By Clare Ogilvie
Tutshi looks every part the king
of birds as his crooked claws clasp his perch and he surveys the land.
At any minute the six-year-old
bald eagle should spread his wings and take to the skies.
But Tutshi will never soar again
after crashing into power lines and breaking his wing. Six operations later,
his wing held together with steel pins, he is able to get around but Daniel
Johnson hopes this eagle, though crippled, will help him illustrate the
perilous life birds of prey face as human and raptor struggle to survive in the
“The atmosphere for eagles is
better than it ever has been,” said Johnson, one of a handful of raptor
specialists allowed by the B.C. government to raise, hunt with, and
rehabilitate birds of prey.
“But also it is worse than it
has ever been because there are too many of us and not enough acres. There are
more and more boats, more and more jet skis, more RVs going to the wilderness,
more and more curious people, more and more snow machines, more and more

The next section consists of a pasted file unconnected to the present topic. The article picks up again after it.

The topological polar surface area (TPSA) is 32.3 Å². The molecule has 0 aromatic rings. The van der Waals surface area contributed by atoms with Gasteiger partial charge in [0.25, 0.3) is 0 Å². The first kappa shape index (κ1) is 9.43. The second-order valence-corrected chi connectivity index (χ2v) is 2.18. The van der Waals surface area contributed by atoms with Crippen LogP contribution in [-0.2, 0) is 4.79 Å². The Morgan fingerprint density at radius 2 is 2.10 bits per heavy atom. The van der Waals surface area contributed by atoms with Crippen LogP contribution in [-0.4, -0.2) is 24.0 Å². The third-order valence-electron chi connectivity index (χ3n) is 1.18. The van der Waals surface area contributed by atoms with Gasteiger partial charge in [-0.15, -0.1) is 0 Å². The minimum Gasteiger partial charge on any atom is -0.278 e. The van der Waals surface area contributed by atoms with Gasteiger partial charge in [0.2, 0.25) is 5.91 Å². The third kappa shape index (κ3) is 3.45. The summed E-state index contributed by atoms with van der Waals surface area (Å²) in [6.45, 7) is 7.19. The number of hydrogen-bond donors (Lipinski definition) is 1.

heli-skiing, and more and more rock climbing.”
Johnson, who has been working
with raptors for 30 years, and Sam White have come to the Edgewater Outdoor
Centre in Whistler to offer an interpretive talk on their understanding of
birds of prey after learning, watching and living with them in the wilderness
of northern B.C. and the Yukon.
Johnson and White will both live
in a teepee, often home to the raptors as well, while in Whistler. Near the tip
of the teepee, which will be used to give presentations to the public, small
red footprints can be seen making a path all the way around the fabric, a
little gift from Johnson’s toddler daughter Danyka.
The move to the resort was
partly motivated by the success Johnson had this past summer running
educational shows for cruise chip tourists out of Skagway.
“I think the average age of my
visitors was 62,” said Johnson as he gently moves the inside tarping of the
authentic teepee where guests will warm themselves, listen to a power point
presentation, and view historic articles telling of the long history of the
regal bald eagle.